That would bring home to the Chinese people the cost of going to war with Taiwan very fast. And it would help our aircraft to penetrate Chinese air space and operate at will over China.

Like I've written in the past, China used to be a backward lump of proletarian fury that could absorb massive blows and still survive with little of their power lost. Now their power is built on economic assets that can be destroyed. And their assets are not robust enough to endure much damage.

Hit!

We successfully engaged the broken satellite with a missile shot from Lake Erie:

At approximately 10:26 p.m. EST today, a U.S. Navy AEGIS warship, the USS Lake Erie (CG-70), fired a single modified tactical Standard Missile-3 (SM-3) hitting the satellite approximately 247 kilometers (133 nautical miles) over the Pacific Ocean as it traveled in space at more than 17,000 mph. USS Decatur (DDG-73) and USS Russell (DDG-59) were also part of the task force.


According to this article, the satellite bits should safely reenter the atmosphere without harming anyone or leaving valuable pieces intact:

Cartwright said experts were still watching the debris fields and he could not yet rule out that hazardous material would fall to Earth. But he said that as of Thursday morning, debris had only been seen in the atmosphere — and none had been detected surviving re-entry. He indicated that debris appeared unlikely to pose a problem.

"Thus far we've seen nothing larger than a football," he said, referring to debris in the atmosphere spotted by radars and other sensors.

The military concluded that the missile had successfully shattered the satellite because trackers detected a fireball. Cartwright said it was unlikely that the fireball could have been caused by anything other than the hydrazine in the tank.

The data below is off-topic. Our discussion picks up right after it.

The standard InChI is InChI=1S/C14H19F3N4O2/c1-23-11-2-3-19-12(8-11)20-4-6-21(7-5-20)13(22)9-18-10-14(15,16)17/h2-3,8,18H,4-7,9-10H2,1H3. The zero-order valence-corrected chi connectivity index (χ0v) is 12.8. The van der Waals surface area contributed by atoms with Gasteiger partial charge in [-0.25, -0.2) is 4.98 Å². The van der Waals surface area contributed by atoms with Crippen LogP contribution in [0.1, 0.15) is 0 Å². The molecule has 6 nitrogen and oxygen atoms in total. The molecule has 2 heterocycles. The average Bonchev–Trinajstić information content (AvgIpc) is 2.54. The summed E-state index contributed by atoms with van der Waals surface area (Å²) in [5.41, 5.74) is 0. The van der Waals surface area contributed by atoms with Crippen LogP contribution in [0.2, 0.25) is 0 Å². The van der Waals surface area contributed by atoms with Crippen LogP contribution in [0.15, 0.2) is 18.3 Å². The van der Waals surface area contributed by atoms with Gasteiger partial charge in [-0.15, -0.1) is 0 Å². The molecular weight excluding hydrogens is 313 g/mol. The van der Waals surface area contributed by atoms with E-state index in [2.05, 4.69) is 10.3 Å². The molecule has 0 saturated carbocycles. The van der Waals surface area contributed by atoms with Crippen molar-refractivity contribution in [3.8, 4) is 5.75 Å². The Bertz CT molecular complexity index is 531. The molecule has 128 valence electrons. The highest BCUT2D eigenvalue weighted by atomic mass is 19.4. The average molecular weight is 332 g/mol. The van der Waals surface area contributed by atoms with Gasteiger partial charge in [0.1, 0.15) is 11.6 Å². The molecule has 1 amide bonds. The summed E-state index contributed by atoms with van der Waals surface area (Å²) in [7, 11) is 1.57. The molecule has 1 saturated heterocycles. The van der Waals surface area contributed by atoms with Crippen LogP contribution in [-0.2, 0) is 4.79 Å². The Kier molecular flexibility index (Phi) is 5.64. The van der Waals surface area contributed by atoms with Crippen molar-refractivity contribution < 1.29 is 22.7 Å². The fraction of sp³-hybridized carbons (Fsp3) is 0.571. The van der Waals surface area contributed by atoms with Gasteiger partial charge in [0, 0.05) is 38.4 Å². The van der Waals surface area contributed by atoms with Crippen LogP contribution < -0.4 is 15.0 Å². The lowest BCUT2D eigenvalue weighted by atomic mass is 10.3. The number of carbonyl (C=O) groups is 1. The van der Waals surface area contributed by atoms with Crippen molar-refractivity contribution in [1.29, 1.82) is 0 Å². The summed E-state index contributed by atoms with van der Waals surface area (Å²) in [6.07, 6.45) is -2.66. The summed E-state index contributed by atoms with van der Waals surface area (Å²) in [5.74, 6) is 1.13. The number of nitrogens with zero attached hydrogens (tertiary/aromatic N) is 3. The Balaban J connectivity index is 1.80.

Good job, Navy.

Wednesday, February 20, 2008

Don't Prepare for the Next Last War

The Weekly Standard blog runs a piece slamming the Army for preparing for a conventional enemy:

In fact, it is not unreasonable to speak of there being two armies today: the "small army" that is focused on counter-terrorism, counter-insurgency, stabilization and reconstruction (S&R) and the myriad species of low intensity combat (LIC); and the "Big Army" that is constantly preparing to fight the Big War of tanks, infantry combat vehicles, and artillery that is very much the exception rather than the rule. The small army is dominated by combat-tested junior officers who have learned first hand on the battlefields of Iraq and Afghanistan the demands of 21st century ground combat; the Big Army is dominated by generals and colonels who came up in the Cold War, who have made their careers managing big-ticket weapon systems and commanding large formations intended to stop the Soviet Army in the Fulda Gap. There is a chasm between the two that is difficult to bridge.